TALLAHASSEE — Gov. Charlie Crist has endorsed a plan to build an ethanol plant on land that the state is trying to buy from U.S. Sugar to use for Everglades restoration.
The governor said he's concerned about the fate of the 1,800 U.S. Sugar employees who depend on the company to survive. So using some of its property for ethanol production "is one of the things I'd like to see," Crist said Wednesday in an interview with the St. Petersburg Times.
Although Crist did not endorse a project by a specific company, an ethanol manufacturer backed by General Motors already has spent several months negotiating with U.S. Sugar to build a plant next door to the company's Clewiston mill.
Negotiations with the ethanol company, Coskata, have been on hold while talks about the state buyout proceed, said Robert Coker of U.S. Sugar, "but depending on what happens in the next month or so, we'll probably be sitting back down with them."
"We've seen few sites that hold more promise than this," agreed William Roe, Coskata's president.
Roe said his company hopes to build a $400-million plant next door to the sugar mill that would produce 100-million gallons of fuel a year — double the usual size of such plants. It would employ a minimum of 75 to 100 people, he said.
Coskata, an Illinois firm, is backed not only by GM but also by Sun Microsystems co-founder Vinod Khosla, a venture capitalist who was one of the keynote speakers at Crist's climate change summit in Miami last year.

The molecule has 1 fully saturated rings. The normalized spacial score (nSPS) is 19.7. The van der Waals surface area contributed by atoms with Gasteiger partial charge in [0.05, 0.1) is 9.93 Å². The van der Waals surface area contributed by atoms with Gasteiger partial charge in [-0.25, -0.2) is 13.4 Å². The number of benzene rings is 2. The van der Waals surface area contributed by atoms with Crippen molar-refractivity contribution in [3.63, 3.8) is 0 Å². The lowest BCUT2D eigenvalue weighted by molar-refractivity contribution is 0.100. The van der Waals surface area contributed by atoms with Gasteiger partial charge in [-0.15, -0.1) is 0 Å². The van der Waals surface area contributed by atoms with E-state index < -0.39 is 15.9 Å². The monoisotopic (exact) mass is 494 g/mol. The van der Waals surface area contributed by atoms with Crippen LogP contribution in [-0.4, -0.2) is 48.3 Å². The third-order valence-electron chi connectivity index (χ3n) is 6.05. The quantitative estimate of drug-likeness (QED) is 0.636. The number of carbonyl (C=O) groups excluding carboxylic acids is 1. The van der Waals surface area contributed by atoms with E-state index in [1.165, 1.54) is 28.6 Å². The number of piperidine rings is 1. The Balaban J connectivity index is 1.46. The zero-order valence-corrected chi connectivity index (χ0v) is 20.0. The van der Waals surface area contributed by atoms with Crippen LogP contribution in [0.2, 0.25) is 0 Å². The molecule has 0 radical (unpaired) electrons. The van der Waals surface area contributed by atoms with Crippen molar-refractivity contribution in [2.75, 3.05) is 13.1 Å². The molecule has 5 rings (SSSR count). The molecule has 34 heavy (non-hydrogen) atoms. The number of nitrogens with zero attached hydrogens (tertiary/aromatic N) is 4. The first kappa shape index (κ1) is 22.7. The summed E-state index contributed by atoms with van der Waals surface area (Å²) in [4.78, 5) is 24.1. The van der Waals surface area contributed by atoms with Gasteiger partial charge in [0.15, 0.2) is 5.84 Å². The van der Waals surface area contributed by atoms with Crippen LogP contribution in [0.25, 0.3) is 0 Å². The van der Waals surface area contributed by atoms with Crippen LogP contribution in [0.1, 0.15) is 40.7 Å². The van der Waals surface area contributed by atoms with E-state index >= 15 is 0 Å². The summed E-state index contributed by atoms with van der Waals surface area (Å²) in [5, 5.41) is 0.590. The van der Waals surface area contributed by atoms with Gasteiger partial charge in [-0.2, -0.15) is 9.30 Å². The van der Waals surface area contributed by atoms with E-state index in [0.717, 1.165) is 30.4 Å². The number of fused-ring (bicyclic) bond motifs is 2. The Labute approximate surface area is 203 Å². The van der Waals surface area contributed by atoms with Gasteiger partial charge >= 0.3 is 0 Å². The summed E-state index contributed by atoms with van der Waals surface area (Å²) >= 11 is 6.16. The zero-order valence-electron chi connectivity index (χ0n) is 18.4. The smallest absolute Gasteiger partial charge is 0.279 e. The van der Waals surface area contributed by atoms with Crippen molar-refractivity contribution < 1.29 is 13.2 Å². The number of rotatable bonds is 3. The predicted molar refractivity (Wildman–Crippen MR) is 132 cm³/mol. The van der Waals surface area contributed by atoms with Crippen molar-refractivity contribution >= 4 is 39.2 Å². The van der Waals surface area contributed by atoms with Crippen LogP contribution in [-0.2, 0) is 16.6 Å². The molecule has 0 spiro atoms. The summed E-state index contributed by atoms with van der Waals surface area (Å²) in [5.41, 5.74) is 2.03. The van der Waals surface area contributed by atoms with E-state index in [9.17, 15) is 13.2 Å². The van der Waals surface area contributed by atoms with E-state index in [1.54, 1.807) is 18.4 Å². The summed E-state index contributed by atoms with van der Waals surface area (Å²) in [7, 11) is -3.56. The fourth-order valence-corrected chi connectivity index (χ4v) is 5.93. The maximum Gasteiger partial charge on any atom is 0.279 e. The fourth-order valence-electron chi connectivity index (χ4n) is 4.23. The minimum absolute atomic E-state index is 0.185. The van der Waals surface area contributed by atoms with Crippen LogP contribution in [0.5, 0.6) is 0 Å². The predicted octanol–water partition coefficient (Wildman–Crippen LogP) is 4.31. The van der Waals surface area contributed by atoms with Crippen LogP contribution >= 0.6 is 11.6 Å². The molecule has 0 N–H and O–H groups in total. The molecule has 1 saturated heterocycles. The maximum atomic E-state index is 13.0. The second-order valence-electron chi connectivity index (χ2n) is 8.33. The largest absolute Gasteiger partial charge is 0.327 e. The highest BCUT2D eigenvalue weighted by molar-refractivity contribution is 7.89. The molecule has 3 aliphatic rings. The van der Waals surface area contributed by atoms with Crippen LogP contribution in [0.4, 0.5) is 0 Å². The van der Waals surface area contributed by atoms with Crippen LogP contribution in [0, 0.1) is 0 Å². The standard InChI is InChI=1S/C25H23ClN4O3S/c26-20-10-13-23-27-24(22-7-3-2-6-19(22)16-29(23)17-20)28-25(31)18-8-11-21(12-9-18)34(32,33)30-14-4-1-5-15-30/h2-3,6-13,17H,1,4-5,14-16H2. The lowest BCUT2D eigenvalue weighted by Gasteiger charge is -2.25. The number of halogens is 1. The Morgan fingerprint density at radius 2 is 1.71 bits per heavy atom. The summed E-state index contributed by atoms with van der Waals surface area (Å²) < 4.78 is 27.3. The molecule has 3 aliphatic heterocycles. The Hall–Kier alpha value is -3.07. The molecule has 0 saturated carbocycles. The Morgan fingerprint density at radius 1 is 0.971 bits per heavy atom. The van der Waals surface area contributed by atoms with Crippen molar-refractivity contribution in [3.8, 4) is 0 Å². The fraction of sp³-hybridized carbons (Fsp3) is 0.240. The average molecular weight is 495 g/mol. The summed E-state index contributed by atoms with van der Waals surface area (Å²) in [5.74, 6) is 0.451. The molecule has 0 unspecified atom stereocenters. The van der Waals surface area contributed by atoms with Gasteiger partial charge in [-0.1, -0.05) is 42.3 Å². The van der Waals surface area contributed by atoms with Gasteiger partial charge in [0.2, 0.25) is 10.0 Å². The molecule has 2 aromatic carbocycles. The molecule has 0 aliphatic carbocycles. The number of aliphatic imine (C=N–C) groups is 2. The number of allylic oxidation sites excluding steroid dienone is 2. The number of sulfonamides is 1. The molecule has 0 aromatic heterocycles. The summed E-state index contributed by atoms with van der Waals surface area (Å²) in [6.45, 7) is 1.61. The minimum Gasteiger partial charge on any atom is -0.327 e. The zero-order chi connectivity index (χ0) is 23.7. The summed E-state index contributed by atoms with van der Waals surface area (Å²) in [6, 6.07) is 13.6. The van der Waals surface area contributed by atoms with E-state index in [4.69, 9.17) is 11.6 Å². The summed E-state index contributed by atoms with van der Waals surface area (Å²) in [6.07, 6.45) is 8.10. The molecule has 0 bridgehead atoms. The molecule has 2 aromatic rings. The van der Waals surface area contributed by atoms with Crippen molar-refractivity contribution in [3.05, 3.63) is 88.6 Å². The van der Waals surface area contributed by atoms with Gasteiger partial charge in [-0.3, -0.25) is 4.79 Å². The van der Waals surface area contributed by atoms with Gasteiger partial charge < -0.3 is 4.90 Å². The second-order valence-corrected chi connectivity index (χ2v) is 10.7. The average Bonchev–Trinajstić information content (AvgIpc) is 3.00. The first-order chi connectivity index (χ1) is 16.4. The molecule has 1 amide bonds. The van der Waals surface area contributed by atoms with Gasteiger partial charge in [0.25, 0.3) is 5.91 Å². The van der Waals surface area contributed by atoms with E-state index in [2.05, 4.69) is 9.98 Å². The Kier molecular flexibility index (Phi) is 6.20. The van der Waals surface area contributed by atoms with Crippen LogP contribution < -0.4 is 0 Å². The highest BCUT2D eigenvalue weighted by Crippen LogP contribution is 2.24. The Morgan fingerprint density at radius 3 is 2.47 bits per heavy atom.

Coskata specializes in turning waste products such as sugarcane leaves into ethanol. Its executives boast that when their demonstration plant in Madison, Pa., opens next year, they will be able to produce ethanol for about $1 a gallon. Even if U.S. Sugar stops growing cane, the company could still find plenty of other plant waste in the region to turn into ethanol, Roe said.
Critics complain that ethanol tends to consume 3 gallons of water for every gallon of ethanol produced. But Roe said his company's process of squeezing fluid from the plants could wind up producing extra water for South Florida — not to mention steam to help power the sugar mill as it grinds up to 40,000 tons of sugarcane each day during the October-April harvest season.
Coskata spent months negotiating with U.S. Sugar officials only to learn on June 24 that the state planned to buy the company's 187,000 acres, plus its mill, railroad and other assets. The goal: jump-start the flagging Everglades restoration project.
Although the agreement that Crist announced set an upper limit for the price tag of $1.75-billion, the final price and other key details remain to be worked out by the South Florida Water Management District, including what will happen to the company's brand-new sugar mill.
"There has been a lot of interest in the assets," water district executive director Carol Wehle told her board Wednesday in response to a question about the mill.
The proposed buyout has enabled Crist to reap worldwide publicity and favorable comments from environmental activists. But the deal also has drawn sharp criticism from members of Congress and powerful state lawmakers. At a budget hearing Wednesday, state Rep. J.D. Alexander, R-Lake Wales, urged Crist's aides not to rush into a deal that could ruin Hendry County's economy.
Alexander may get his wish. Wehle's staff said the buyout, originally supposed to be ready for a vote by Nov. 30, now may not close until early next year.